For too long, the bad guys lean on the decency of the good guys as they push the boundaries. That only ends one way for the good guys…

First things first, congratulations to all those who ran and won for the June 20th GOP nomination contests across Virginia. TRS is proud to have called every race but one, which means that not only are my MS Excel spreadsheets still tip-top, but our core assumptions on the 2023 elections are — for the moment — sound.

In short, 2023 is shaping up to be 2021 — not 2022.

Second things second, congratulations to all those who had the guts to put their names on a ballot for public consideration. Few people know what the feeling is like to have lost an election. Old advice has taught me that the next best thing to winning an election is losing one, where there are no phone calls to make, no radio interviews, no pesky columnists…

Now the fight moves on to the loyal opposition (sic) of the Democratic Party, which has emerged far more out of sync with Virginia values after evicting common sense liberals such as Chap Petersen. Senate Democrats are in trouble — and they know it.

What’s more, they ought to be in trouble. Which means our majorities will have work to do in January 2024 rolling back the policies that have harmed our children and our communities. First things first — Republicans have to carry the day. Any activity which harms this goal is the opposition and should be treated as such. Kindly… but as such.

Caveat lector.


Most traditions on the Fourth of July center around hamburgers, hot dogs, and a few beers. If you’re more inclined to watch movies rather than endure the Virginia summer, you might have watched films such as 1776 — or if you are more Faulknerian in your tastes, Gettysburg and the charge of the Virginians up Cemetery Hill.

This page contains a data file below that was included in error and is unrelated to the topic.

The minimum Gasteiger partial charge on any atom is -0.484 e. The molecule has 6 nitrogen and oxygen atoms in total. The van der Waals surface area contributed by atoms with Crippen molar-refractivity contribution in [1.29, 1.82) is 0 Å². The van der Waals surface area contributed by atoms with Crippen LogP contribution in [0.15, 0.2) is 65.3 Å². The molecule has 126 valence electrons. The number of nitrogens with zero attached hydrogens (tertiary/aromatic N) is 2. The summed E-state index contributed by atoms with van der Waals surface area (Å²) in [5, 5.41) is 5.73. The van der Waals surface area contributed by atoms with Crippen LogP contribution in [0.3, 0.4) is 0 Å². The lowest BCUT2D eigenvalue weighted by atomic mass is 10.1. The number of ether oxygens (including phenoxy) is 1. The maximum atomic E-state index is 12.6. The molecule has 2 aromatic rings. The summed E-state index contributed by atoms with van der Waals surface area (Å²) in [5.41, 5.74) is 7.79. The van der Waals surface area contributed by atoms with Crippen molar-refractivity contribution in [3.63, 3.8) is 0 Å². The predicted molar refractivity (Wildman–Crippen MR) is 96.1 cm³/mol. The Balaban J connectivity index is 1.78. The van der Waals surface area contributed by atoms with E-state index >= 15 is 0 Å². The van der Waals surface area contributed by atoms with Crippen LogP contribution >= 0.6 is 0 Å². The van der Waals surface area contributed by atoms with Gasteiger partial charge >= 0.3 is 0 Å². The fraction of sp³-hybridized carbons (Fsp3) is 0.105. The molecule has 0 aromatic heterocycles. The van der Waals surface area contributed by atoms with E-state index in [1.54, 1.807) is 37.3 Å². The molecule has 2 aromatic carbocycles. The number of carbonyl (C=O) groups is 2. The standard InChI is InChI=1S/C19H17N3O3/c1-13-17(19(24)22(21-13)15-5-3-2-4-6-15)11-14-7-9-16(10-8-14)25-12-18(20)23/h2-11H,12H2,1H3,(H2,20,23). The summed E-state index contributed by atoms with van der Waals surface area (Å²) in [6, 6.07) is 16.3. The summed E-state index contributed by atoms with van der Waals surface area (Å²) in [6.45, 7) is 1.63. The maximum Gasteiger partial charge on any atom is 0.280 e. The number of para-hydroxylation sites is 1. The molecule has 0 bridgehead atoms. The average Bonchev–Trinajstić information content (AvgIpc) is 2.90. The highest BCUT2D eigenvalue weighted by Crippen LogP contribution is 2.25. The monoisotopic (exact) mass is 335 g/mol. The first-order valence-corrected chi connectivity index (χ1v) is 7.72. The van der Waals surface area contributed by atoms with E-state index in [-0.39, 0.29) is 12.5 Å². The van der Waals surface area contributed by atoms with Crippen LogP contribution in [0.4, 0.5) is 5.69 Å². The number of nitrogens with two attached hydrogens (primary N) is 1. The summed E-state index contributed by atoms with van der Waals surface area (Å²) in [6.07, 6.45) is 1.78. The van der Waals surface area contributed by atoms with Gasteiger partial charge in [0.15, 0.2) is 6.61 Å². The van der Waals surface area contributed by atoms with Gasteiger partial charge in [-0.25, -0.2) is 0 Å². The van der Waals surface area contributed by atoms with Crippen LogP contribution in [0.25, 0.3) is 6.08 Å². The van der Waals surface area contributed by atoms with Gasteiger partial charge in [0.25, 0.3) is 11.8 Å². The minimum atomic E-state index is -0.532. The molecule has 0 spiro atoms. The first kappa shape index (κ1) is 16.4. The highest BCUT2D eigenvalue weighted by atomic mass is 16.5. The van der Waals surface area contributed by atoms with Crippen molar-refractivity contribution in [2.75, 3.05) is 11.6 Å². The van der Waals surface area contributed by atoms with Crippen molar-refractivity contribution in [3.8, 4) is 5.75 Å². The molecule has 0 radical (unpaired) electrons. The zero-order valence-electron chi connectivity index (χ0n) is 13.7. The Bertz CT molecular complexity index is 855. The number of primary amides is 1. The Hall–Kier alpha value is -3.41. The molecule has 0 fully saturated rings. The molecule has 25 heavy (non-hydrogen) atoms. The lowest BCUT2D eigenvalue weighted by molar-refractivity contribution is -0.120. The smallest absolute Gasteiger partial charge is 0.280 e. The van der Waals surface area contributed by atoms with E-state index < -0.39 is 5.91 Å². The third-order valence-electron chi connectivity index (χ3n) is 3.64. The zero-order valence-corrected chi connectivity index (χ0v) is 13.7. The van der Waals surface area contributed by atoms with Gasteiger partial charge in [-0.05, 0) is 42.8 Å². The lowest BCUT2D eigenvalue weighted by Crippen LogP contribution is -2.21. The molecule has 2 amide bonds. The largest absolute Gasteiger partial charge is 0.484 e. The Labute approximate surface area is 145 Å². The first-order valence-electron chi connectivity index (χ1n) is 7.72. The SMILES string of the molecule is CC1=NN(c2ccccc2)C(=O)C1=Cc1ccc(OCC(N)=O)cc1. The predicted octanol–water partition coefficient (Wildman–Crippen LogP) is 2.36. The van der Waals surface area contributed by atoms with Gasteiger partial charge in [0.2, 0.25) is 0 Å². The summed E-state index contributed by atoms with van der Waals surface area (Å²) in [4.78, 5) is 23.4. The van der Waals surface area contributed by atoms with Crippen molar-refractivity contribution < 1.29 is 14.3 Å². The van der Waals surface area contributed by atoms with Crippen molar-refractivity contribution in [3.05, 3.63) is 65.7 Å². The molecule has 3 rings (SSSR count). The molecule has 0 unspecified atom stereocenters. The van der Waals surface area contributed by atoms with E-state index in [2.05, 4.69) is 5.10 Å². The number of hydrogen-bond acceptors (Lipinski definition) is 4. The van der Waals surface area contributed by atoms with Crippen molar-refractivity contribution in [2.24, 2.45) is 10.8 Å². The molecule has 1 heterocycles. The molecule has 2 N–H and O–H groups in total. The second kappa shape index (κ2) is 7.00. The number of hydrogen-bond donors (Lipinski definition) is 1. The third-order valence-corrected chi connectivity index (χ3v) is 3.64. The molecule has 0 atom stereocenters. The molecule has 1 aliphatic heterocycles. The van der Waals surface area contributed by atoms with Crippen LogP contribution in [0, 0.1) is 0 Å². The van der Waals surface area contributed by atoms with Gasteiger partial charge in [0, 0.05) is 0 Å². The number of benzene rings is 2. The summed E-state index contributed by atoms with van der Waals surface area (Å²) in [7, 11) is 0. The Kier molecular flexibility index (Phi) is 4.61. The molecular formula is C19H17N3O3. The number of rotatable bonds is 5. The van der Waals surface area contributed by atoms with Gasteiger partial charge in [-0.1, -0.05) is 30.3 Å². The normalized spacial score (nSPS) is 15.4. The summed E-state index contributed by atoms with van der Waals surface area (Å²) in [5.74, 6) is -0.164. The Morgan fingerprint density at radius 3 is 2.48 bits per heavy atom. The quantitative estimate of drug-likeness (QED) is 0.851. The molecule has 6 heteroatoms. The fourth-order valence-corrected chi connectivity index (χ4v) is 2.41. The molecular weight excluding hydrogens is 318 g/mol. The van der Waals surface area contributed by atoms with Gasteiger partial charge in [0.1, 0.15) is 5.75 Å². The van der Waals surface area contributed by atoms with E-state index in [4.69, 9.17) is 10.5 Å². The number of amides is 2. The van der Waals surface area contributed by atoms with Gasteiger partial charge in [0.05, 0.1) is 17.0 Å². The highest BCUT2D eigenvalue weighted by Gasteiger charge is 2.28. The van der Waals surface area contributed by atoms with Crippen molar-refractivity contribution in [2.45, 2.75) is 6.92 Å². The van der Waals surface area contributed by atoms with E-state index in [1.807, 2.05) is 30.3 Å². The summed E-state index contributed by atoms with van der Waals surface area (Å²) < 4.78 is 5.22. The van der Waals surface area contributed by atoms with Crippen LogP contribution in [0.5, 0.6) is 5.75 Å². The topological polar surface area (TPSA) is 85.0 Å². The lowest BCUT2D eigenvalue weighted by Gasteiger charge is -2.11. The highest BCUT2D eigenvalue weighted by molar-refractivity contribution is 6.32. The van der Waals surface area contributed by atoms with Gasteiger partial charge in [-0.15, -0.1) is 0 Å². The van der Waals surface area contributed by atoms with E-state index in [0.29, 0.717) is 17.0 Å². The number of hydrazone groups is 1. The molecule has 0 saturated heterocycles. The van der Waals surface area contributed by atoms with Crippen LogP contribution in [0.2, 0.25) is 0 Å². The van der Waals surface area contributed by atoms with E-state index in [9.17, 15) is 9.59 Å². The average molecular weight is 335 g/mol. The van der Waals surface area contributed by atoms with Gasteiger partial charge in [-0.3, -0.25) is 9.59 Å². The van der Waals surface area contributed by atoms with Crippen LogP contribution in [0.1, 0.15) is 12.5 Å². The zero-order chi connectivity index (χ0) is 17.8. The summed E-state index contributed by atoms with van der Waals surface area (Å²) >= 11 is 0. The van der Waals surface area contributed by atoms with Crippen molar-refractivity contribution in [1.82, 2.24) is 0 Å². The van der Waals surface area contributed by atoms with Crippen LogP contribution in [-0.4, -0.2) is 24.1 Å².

For myself? The Pianist.

In one pivotal scene, the elder Szpilman is seen walking on the sidewalk carrying his groceries when two German soldiers walk by. The German soldaten force Szpilman to stop and ask why he did not make his obedience while they passed. Szpilman apologizes by doffing his hat, only for the German officer to slap him in the face.

As a final insult, the German points towards the sidewalk itself:

Euer das Gehweg is verboten. In der Gutter mit dir!

Herr Szpilman nods compliantly and moves from the sidewalk — his sidewalk — and into the gutter.

The Szpilman family’s story in The Pianist begins as rather prosperous middle-class family. Initially appalled by first set of limits, they inevitably succumb to them all.

Limits on where they can work.
Limits on where they can sit.
Limits on using public spaces.
Limits on private spaces.
Limits on where they can physically live.
Limits on where they can be seen.
Limits on with whom they may be seen.
Limits on how much wealth they can carry.
Limits on what they can buy and how much.
Limits on where they can walk on the street.
Limits on where you can go without proper paperwork.
Limits on where you can go without wearing an armband.

Does this remind you of anything at all?

Yet in the name of decency — and there’s the word that deserves interrogation — the Szpilman family complies with every drip and every drop of restrictions on their freedom, somewhat because they have no means to resist, and somewhat because they want to demonstrate that they are more decent than those who are demanding the exceptions. Yet mostly, they are relying on the decency of their oppressors in the hopes that by showing decency they might escape the barbarians.